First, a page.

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The Theme of Exile in Beauty and the Beast
Variations of the familiar fairy tale Beauty and the Beast exist in cultures around the world. While the details may differ, the common thread is a courtship and marriage of a human woman with an animal bridegroom.
In most of these stories, the woman loses her animal husband, and must undergo a long journey or difficult ordeal to reclaim him. When the couple is finally reunited, the enchanted animal bridegroom is able to regain his human form.
While many themes can be found within these stories, such as love, adventure, virtue and beauty, one of the main undercurrents is that of exile.
Exile of Both the Beauty and the Beast
A recurring theme in the more popular versions of the "animal bridegroom" tale type is that the “beauty” of the story is forced leave her own home or world to live within that of the beast’s. This is a form of banishment, or exile for the woman, who is giving up all that is familiar, including friends, family, and community.
However, the beast is undergoing his own exile. In all of the story variations, the beast was originally a man, and usually a rich or royal one too. Because of an enchantment, he is forced to take on hideous or animalistic characteristics, and retreat from a society that now shuns him.
The beast’s exile is a bit more symbolic than the beauty's. Because of his conditions, he cannot live in the human world, yet he is similarly unable to live solely within the natural world as the beast that he resembles. Though he may exhibit the form of the beast, and some of its nature, he still remains tied to his humanity. The memory of this former humanity is exhibited in the beast's speech and manner, he lives as a human, and talks as a human. Though he may look like an animal, he is unable to fully embrace this animal nature.
On the subject of exile, Andre Aciman once wrote: “What makes exile the pernicious thing it is is not really the state of being away, as much as the impossibility of ever not being away-- not just being absent but never being able to redeem this absence."
Using Aciman's logic, the beast cannot not be absent from the human world, he always be feeling the pain of his banishment. It is this state of being unable to reconcile his dual nature that drives him to wed a human. A human marriage will serve to tether him once more to the world of the human, thus alleviating some of the separation and pain of the exile.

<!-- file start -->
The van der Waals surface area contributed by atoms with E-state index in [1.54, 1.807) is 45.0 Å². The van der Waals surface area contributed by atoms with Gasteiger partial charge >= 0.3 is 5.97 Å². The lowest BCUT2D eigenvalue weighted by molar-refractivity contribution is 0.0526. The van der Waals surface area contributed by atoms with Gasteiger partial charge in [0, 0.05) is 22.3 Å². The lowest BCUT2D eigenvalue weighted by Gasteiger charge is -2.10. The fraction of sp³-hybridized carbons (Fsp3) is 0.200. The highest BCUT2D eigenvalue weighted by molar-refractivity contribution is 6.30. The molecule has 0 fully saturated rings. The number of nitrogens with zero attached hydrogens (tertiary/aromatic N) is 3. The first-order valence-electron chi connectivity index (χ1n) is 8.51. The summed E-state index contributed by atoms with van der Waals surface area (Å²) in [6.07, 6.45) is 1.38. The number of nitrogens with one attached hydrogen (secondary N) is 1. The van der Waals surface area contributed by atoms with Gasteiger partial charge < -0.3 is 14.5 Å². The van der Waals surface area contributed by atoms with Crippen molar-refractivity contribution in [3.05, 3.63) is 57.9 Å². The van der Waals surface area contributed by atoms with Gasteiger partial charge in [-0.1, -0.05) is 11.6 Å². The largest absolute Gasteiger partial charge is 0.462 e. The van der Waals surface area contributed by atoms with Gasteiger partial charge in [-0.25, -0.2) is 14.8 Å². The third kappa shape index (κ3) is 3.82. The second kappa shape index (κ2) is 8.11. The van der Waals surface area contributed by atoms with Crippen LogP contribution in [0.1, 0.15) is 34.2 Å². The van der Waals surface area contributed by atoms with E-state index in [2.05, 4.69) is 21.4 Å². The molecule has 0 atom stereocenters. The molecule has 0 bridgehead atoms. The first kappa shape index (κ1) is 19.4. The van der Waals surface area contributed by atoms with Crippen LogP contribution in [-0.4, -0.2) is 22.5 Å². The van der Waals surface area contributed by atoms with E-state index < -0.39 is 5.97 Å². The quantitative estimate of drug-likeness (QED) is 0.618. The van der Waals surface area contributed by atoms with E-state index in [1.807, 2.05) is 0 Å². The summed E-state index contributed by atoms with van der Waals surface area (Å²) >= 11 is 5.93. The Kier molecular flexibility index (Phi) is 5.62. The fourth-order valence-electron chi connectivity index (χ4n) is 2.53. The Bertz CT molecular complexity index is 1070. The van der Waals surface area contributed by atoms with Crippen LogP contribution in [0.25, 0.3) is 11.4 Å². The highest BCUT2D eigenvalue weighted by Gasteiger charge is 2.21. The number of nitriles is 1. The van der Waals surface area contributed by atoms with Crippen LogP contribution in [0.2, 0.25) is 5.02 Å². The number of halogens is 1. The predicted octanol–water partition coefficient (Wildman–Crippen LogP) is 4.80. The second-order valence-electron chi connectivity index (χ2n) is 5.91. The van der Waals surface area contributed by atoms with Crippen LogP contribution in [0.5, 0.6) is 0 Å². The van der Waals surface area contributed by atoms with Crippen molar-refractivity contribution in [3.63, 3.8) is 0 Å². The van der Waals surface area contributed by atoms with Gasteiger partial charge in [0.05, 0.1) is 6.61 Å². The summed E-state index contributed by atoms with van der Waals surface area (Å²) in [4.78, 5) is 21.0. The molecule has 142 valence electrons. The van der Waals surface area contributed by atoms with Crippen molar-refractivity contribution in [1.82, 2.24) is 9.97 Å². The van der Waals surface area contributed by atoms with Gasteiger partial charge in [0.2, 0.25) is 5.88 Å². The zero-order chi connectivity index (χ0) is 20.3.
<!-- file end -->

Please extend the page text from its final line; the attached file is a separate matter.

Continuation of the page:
Exile as the Basis for Love
The beast and the beauty share in this idea of exile, perhaps it is this, more than any other thing which unites them. The love story between the two of them could be read as a means of coping with the perpetual outsiders that they have both become.
According to Eva Hoffman, "in our human condition, it takes long, strenuous work to find the wished-for terrains of safety or significance or love. It may often be easier to live in exile with a fantasy of paradise than to suffer the inevitable ambiguities and compromises of cultivating actual, earthly places. And yet, without some move of creating homing structures for ourselves, we risk a condition of exile that we do not even recognize as banishment."
For both the beast and the beauty, the desire for love, or the drive to unite in marriage, stems from their need to create this “homing structure.” The quest, journey, trial or death that must be undertaken before the eventual reunion and transformation can be both an alchemical transformation of the “beastly” aspect, inasmuch as it is a search for safety, a filling of absence, and a death of the “otherness” that keeps its heroes and heroines from completion. Rather than be banished to a land that lies “east of the sun and west of the moon,” a land that exists far beyond the boundaries of what is known or understood, the beast and his beauty, or prince and his princess, must find a way to live in the world of the familiar, and thus healing the wounds inherent within the experience of exile.